Mae West flap lifejacket : Wing Commander Donald Clifford Tyndall Bennett, 10 Squadron, RAF

Accession Number REL34487
Collection type Heraldry
Object type Personal Equipment
Physical description Brass, Chrome-plated metal, Cotton tape, Cotton twill, Kapok, Rubber
Maker Aristoc Limited
Place made United Kingdom: England, Nottinghamshire, Nottingham
Date made 1941
Conflict Second World War, 1939-1945

Yellow Air Ministry 1941 pattern Mae West life waistcoat of yellow cotton twill, fitted with inflatable internal bladders in a stole pattern at the chest and neck. The lower right front of the waistcoat is fitted with a carbon dioxide cylinder with a chrome-plated actuating lever for instantaneous inflation. Each frontal lobe and the collar is also fitted with a kapok pad; a zipper is fitted to the base of the collar to allow access to the filling and bladders. The front of the waistcoat is secured by three dished brass buttons and two cotton tape ties, and is supplied with two pairs of cotton leg ties. The rear is fitted with a triangular flap, the apex sewn to the collar and each corner attached via snap fasteners to the lower rear corner of the waistcoat. A roll of sponge rubber is sewn into an internal channel along each side of the flap. The left rear of the coat is fitted with a flap, designed to be torn away using a fitted cotton tape. This originally held a green dye pocket which could be released into the water. A label sewn to the inner collar reads '(crown symbol) / A.M. / 1941 / MANUFACTURED BY / ARISTOC LIIMITED / LANGLEY MILL, NOTTINGHAM / Contract No. Contracts/ Stores / 1192/C.34A/41 / SERIAL No____ / TYPE : FLAP / SIZE : LARGE'.

History / Summary

'Mae West' style life preserver used by Wing Commander Donald 'Don' Clifford Tyndall Bennett, born 14 September 1910 at Toowoomba, Qld. Donald Bennett joined the Royal Australian Air Force (RAAF) in 1930 and was seconded to the Royal Air Force (RAF) in 1931, where he was posted to RAF Calshot, a flying boat base, serving as an instructor until he left the RAF in 1935, retaining a reserve commission. Bennett spent the next six years flying for Imperial Airways and establishing a reputation for precise navigation and long-distance flights, and setting a number of long-distance records. With the onset of war, Bennett was asked to consult on the establishment of a trans-Atlantic aircraft ferry service between the United States and Great Britain, with great success.

He rejoined the RAF in 1941, was promoted to Wing Commander and appointed to command 77 Squadron; in April 1942 he was given command of 10 (Halifax) Squadron. On the evening of 27/28 April 1942, he was leading his squadron as part of an attack by five squadrons (the others were 35 & 76 (Halifax) Squadrons and 44 & 97 (Lancaster) Squadrons) on German warships, primarily against the Bismark class battleship, Tirpitz, sheltering at Fættenfjord Fjord at Trondheim, Norway. Bennett's Halifax was one of 20 aircraft which attacked at 200 feet (the remainder of the force attacked from 12,000 feet) and his bomber was almost immediately hit on its approach run, wounding the rear gunner (Flight Lieutenant How) and engulfing the starboard engine in fire.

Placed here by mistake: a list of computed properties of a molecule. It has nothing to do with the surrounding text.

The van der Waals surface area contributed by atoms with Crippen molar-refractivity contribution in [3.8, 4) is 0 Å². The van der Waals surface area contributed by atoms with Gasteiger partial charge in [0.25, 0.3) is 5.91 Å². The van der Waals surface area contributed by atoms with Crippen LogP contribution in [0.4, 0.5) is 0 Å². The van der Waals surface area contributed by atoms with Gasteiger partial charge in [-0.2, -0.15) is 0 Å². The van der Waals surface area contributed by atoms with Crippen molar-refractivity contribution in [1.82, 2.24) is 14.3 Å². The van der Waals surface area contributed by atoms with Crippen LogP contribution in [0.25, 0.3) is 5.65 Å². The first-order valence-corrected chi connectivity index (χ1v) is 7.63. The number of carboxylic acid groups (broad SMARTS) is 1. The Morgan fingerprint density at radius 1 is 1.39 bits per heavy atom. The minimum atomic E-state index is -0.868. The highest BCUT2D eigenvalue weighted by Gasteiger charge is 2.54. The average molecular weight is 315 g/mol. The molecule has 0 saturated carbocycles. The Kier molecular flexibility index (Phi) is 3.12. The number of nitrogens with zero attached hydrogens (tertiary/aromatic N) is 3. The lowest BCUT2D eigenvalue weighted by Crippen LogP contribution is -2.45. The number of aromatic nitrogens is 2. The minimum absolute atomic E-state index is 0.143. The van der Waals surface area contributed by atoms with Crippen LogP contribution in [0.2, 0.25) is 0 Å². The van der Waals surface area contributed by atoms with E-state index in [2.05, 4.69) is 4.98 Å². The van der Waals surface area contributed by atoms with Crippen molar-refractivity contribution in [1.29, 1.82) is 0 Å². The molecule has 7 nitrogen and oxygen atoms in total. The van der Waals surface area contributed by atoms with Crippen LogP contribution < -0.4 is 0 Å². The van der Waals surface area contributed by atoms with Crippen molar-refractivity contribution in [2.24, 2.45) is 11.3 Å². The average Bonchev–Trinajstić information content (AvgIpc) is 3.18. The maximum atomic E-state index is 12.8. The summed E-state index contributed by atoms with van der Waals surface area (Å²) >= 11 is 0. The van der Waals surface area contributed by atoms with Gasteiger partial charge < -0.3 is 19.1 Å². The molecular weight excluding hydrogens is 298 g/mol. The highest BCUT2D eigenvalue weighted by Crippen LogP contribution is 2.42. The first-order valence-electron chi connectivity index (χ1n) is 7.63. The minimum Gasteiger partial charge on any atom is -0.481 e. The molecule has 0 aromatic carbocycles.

Unable to clearly drop his 1,000 pound sea mines on the target, Bennett decided to make a second approach. Although he managed to drop the mines close to the Tirpitz, the Halifax was again hit and he immediately told his crew to abandon the plane. Bennett himself only just managed to clear the cockpit and deploy his parachute before he hit the ground. It was fortunately deep with snow, cushioning his fall. He quickly recovered and buried this Mae West and his parachute harness under the parachute canopy and covered the whole lot with snow. Within hours, both were safely recovered and hidden by local villager, Redier Fordal. Most of the parachute materials were salvaged and used by the village, but Reidel kept the Mae West hidden from the Germans until the end of the war.

With the assistance of local Norwegians, Bennett and his wireless operator, Sergeant Forbes managed to escape to neutral Sweden but was interned as a prisoner of war by the Swedish Air Force. The three remaining crew survived and were made prisoner by the Germans. Despite being interned in Sweden, Bennett applied pressure and was back in England within a month. For his leadership and bravery, he was awarded the Distinguished Service Order (DSO) and was shortly being championed by Air-Vice Marshall 'Bomber' Harris for command of the newly established Pathfinder Force, a position he held until war's end, by which time he held the rank of Air-Vice Marshall.

Don Bennett died in 1986. In 1992, Bennett's widow, Mrs Ly Bennett, visited Trondheim on the 50th Anniversary of the raid and was presented with this Mae West by Reider Fordal, who had kept it safe for 50 years in the hope he could present it personally to Don Bennett. The Mae West was then donated to the Pathfinder Force Association (Queensland) upon Ly Bennett's death in 2000, before being offered to the Australian War Memorial in 2006.